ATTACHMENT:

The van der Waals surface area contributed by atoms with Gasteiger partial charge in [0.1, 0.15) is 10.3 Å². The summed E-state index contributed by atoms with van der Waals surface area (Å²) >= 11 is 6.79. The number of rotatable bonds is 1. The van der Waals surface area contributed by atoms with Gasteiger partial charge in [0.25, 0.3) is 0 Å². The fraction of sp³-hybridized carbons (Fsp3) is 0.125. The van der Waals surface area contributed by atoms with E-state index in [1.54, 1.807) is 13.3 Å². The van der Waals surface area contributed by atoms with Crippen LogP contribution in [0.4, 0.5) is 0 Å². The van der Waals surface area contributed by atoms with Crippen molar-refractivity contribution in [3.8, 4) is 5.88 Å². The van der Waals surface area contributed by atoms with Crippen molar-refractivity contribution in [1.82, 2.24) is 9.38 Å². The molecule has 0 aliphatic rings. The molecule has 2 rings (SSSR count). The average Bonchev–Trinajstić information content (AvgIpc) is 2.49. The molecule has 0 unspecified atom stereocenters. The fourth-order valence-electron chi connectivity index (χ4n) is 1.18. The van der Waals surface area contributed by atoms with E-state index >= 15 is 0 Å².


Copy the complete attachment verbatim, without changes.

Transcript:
The van der Waals surface area contributed by atoms with Gasteiger partial charge in [0.1, 0.15) is 10.3 Å². The summed E-state index contributed by atoms with van der Waals surface area (Å²) >= 11 is 6.79. The number of rotatable bonds is 1. The van der Waals surface area contributed by atoms with Gasteiger partial charge in [0.25, 0.3) is 0 Å². The fraction of sp³-hybridized carbons (Fsp3) is 0.125. The van der Waals surface area contributed by atoms with E-state index in [1.54, 1.807) is 13.3 Å². The van der Waals surface area contributed by atoms with Crippen LogP contribution in [0.4, 0.5) is 0 Å². The van der Waals surface area contributed by atoms with Crippen molar-refractivity contribution in [3.8, 4) is 5.88 Å². The van der Waals surface area contributed by atoms with Crippen molar-refractivity contribution in [1.82, 2.24) is 9.38 Å². The molecule has 0 aliphatic rings. The molecule has 2 rings (SSSR count). The average Bonchev–Trinajstić information content (AvgIpc) is 2.49. The molecule has 0 unspecified atom stereocenters. The fourth-order valence-electron chi connectivity index (χ4n) is 1.18. The van der Waals surface area contributed by atoms with E-state index >= 15 is 0 Å².